I recently (2 years ago) did my underwings using roller tip rather than spray, and while not as good, it was certainly goodenuff... Using gray primer under the white topcoat will likely give you 12 years or so rather than 8 or 9 between paint jobs. (Every 20 years under the wings)... It keeps the sun from shining through, shrinking the epoxy surface underneath. This epoxy shrinkage can cause early paint failure.

Wharrams are all over I know, and the the best at sitting on the bottom in areas with high tides. (My first cruising boat was a Wharram). They are a cult classic for sure, and seaworthy, but REALLY wet, and compared to Searunners, no where near as seakindly or as good a performer to windward. Consider yourself fortunate.

Mark
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Old 30-03-2015, 15:48   #3052
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Re: Trimaran - Especially Searunner - Owners

BOAT SIZES, The SEARUNNER CONSTRUCTION MANUAL, and HOW MUCH STUFF...

The SR 34 and 37 are almost the same size boat, and in fact, the payload of the 37 is just 200 lbs more than the 34. Both boats are WAY larger than the 25 or 31'er, and the 34 as well as 37s are about HALF of the size of Roy's SR40, really. The 40 is a HUGE boat by comparison! So, even though Roy and I both have many decades of experience building, repairing, and equipping these boats, Roy can get away with a LOT more "stuff" on his boat than I can. Otherwise it is easy to eat up one's payload. I have done it on previous boats, but not our current one!

The Searunner Construction Manual is a wonderful old book with fantastic cartoons and good woodworking tips. It is, however, obsolete in many ways, like modern materials and electronics. I used it (the 31'er isometric schematic), as a guide for my lifeline/bow & stern railings, etc when I was building my SeaClipper 28, 30+ years ago. Then I added several solar panels and a wind generator. Other than this, I was VERY lightly loaded. More than anything, that "over restraint lifeline system" with diagonal lifeline wires and a brace on every stantion, ate up most of my payload. When I met my now wife in Key West 25 years ago, I had to start removing stuff so we could go cruising. A friend came aboard once right before we were heading to the Bahamas, and the self bailing cockpit started self flooding! That's how I knew I had reached my limit. It would still sail @ 19 knots, and being open wing it didn't pound, but she was just too heavy. That was several hundred pounds of stantions, unnecessary braces, and too many unnecessary lifeline wires.

Years later on our SR 34 Delphys, I opted to skip the stantion "braces" and for n aft diagional wires, like I had seen in the Construction Manual drawing. We just have to keep these boats as light as possible. Back in the day... we didn't add hundreds of pounds of OTHER stuff as well.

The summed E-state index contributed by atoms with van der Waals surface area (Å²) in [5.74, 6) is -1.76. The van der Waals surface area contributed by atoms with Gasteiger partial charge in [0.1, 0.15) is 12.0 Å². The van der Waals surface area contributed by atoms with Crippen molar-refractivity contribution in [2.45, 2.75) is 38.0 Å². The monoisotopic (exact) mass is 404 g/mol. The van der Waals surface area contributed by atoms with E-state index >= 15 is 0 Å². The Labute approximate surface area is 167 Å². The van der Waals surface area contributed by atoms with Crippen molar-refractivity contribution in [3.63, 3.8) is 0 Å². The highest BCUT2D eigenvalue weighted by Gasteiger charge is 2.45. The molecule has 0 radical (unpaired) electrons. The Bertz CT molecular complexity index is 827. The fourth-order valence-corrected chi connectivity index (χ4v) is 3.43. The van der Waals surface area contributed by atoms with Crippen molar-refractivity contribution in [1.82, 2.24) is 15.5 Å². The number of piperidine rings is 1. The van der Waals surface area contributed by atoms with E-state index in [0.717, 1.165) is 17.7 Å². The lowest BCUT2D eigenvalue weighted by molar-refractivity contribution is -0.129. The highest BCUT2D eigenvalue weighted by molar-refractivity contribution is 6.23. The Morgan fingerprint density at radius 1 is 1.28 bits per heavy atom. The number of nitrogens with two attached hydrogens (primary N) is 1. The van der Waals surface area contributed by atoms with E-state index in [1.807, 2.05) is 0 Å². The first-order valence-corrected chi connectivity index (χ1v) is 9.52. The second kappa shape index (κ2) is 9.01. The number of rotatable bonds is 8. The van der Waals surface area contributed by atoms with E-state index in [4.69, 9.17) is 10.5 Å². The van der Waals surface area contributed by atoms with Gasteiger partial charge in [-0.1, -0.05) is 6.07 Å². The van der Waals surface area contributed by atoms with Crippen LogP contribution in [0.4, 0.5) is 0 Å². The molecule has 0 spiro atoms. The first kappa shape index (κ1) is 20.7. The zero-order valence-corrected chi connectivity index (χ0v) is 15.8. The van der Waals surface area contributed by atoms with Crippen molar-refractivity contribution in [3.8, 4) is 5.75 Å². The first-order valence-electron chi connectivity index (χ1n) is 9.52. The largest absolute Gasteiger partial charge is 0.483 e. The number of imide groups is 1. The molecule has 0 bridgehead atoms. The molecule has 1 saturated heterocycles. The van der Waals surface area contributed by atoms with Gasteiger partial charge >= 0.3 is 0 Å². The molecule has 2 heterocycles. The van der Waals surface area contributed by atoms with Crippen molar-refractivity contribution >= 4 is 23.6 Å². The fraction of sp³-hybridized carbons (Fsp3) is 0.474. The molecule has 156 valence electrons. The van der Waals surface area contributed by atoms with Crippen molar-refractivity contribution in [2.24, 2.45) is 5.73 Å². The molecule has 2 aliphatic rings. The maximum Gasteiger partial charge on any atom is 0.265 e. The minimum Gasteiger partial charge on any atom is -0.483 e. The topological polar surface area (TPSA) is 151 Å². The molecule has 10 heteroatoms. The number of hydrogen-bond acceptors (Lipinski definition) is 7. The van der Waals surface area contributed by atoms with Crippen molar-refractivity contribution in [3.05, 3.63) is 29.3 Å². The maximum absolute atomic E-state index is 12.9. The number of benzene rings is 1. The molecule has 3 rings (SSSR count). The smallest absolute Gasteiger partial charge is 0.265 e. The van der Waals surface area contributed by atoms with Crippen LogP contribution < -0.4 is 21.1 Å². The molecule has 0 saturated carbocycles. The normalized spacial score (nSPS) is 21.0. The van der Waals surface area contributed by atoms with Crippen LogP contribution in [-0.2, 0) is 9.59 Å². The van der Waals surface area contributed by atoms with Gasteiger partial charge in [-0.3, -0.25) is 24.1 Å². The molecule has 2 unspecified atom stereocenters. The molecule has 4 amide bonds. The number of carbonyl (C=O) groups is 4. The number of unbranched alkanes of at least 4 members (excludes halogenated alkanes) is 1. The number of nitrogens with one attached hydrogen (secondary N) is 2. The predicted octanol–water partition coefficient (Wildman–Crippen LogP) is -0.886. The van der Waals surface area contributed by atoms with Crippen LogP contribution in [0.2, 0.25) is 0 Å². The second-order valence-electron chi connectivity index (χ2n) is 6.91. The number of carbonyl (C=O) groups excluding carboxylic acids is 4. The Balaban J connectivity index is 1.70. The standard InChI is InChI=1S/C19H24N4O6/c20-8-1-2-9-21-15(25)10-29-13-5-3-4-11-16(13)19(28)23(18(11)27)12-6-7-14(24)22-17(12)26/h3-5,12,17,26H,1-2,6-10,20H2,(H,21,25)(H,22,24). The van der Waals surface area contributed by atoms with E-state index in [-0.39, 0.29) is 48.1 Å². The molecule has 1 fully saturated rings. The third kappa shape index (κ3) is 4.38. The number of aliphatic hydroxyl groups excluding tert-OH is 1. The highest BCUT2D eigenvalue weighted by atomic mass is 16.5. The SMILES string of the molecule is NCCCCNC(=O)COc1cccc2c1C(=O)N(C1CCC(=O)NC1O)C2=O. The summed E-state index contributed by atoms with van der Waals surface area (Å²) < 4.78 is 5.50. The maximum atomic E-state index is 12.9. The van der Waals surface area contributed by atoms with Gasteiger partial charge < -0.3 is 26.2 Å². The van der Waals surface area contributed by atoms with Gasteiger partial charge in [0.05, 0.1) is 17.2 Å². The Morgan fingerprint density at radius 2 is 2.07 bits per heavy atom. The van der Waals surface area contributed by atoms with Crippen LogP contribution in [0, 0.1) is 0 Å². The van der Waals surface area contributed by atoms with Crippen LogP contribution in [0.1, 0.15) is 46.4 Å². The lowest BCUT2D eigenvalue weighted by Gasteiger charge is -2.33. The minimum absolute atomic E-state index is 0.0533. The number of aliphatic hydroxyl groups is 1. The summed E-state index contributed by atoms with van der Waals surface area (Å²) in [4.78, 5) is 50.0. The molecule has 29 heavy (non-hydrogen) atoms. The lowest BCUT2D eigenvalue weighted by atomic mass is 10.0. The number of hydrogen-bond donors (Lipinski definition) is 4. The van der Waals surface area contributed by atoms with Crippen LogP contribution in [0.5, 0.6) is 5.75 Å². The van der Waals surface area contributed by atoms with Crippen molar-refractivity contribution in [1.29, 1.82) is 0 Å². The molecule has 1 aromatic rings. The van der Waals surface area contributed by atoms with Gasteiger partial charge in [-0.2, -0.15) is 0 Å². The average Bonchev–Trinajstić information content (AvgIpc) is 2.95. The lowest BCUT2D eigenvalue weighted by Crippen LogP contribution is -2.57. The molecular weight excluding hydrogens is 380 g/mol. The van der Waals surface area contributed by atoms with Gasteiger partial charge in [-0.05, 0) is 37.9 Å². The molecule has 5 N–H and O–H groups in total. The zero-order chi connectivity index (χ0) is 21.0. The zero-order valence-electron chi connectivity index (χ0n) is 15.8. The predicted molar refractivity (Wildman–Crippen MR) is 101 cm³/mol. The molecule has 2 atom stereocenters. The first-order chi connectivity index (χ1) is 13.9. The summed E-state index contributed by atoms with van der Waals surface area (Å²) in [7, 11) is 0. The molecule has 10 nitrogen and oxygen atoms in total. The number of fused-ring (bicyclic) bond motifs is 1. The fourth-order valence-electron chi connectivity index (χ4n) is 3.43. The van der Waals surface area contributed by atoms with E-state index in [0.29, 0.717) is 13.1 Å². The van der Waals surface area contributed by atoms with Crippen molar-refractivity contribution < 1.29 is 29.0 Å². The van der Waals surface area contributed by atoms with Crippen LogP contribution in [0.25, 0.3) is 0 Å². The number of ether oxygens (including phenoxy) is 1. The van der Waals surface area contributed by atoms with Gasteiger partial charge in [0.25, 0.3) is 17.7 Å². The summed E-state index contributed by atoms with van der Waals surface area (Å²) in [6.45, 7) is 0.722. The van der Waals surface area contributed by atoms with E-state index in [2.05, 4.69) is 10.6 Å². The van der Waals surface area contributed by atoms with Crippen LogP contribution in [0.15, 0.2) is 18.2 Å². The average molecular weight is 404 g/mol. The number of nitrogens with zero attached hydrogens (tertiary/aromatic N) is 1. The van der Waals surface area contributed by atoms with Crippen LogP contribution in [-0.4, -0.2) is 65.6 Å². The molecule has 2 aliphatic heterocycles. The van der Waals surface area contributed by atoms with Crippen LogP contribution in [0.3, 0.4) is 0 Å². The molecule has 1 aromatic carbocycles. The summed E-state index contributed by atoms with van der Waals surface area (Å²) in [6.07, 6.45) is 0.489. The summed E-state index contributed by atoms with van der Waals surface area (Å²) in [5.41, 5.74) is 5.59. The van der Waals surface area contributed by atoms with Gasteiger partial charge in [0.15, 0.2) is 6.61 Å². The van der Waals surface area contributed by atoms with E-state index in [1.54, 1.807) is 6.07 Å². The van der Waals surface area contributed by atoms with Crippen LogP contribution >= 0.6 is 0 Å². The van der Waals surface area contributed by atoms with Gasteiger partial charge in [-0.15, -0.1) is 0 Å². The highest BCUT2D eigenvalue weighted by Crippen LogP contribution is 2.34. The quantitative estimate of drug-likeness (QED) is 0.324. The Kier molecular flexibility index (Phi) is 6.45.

I also made as much of the boat as possible out of light weight composites to make up for the added accouterments below, and while I have an inverter, watermaker, radar, SSB, refrigeration, etc... they are all ultra small and very efficient. I still prefer to use a garden sprayer shower for example, we have NO ceramic plates in the galley, and I carry "only" the wrenches that have a mating nut somewhere on the boat. We even tear the redundant pages in other languages out of our reference books!!!
We carry what we need, but nothing that we don't! Many times I re-built things in favor of a lighter weight version. For more on this philosophy:
http://outrigmedia.com/outrig/multih...-mark-johnson/
(I do not btw, receive any proceeds for this audio product at all).

I did not make the centerboard too light, however, as it needs plenty of weight to get it down, needs to be incredibly stiff & strong, and more than anything, it needs to be impact resistant, without requiring a haulout every time. I think Roy's lighter weight centerboard takes these strength needs into account, and it has hard beefed up impact surfaces built in.

So I suggest that those of us with smaller boats than the Searunner 40'er, really keep an eye on the simplicity and weight. It is not about speed, it is about pounding the wings out in a storm, or no longer being able to fight our way off of a lee shore, as Searunners should all be so good at.

One legitimate criticism of Searunners is their ability to carry a payload. Fatter less weatherly hulls, like those on a Cross, are better at that. Searunners, on the other hand, are meant to be the backpackers of the sea.

For those that envision only a sailing life spent close to shore on vacations and weekends, this is not much of a concern, but for true blue water cruising...

M.
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Old 30-03-2015, 17:36   #3053
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Re: Trimaran - Especially Searunner - Owners

Two more issues that might do some folks a bit of good...

BEDDING HARDWARE:
Mounting all of those hundreds of bits and pieces to our boats obviously requires caulk under the base plate of the hardware to keep sea water out of the interface, (it prevents corrosion), and to keep water out of the hull's bolt hole = out of the boat.